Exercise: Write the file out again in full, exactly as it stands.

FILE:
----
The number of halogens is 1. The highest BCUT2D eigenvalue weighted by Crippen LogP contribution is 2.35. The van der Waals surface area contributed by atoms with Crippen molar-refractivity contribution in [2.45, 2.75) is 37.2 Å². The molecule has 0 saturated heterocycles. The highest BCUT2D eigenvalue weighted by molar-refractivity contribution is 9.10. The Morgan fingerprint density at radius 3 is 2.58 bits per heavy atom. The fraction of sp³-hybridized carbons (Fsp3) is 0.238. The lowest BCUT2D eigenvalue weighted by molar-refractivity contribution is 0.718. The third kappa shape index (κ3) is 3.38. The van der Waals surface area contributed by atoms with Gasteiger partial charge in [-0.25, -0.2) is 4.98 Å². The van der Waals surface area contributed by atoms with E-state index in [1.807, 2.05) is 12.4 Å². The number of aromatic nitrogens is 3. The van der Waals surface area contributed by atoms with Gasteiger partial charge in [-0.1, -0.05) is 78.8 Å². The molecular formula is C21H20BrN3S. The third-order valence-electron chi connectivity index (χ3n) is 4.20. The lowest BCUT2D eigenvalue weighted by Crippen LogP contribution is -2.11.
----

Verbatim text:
The number of halogens is 1. The highest BCUT2D eigenvalue weighted by Crippen LogP contribution is 2.35. The van der Waals surface area contributed by atoms with Crippen molar-refractivity contribution in [2.45, 2.75) is 37.2 Å². The molecule has 0 saturated heterocycles. The highest BCUT2D eigenvalue weighted by molar-refractivity contribution is 9.10. The Morgan fingerprint density at radius 3 is 2.58 bits per heavy atom. The fraction of sp³-hybridized carbons (Fsp3) is 0.238. The lowest BCUT2D eigenvalue weighted by molar-refractivity contribution is 0.718. The third kappa shape index (κ3) is 3.38. The van der Waals surface area contributed by atoms with Gasteiger partial charge in [-0.25, -0.2) is 4.98 Å². The van der Waals surface area contributed by atoms with E-state index in [1.807, 2.05) is 12.4 Å². The number of aromatic nitrogens is 3. The van der Waals surface area contributed by atoms with Gasteiger partial charge in [-0.1, -0.05) is 78.8 Å². The molecular formula is C21H20BrN3S. The third-order valence-electron chi connectivity index (χ3n) is 4.20. The lowest BCUT2D eigenvalue weighted by Crippen LogP contribution is -2.11.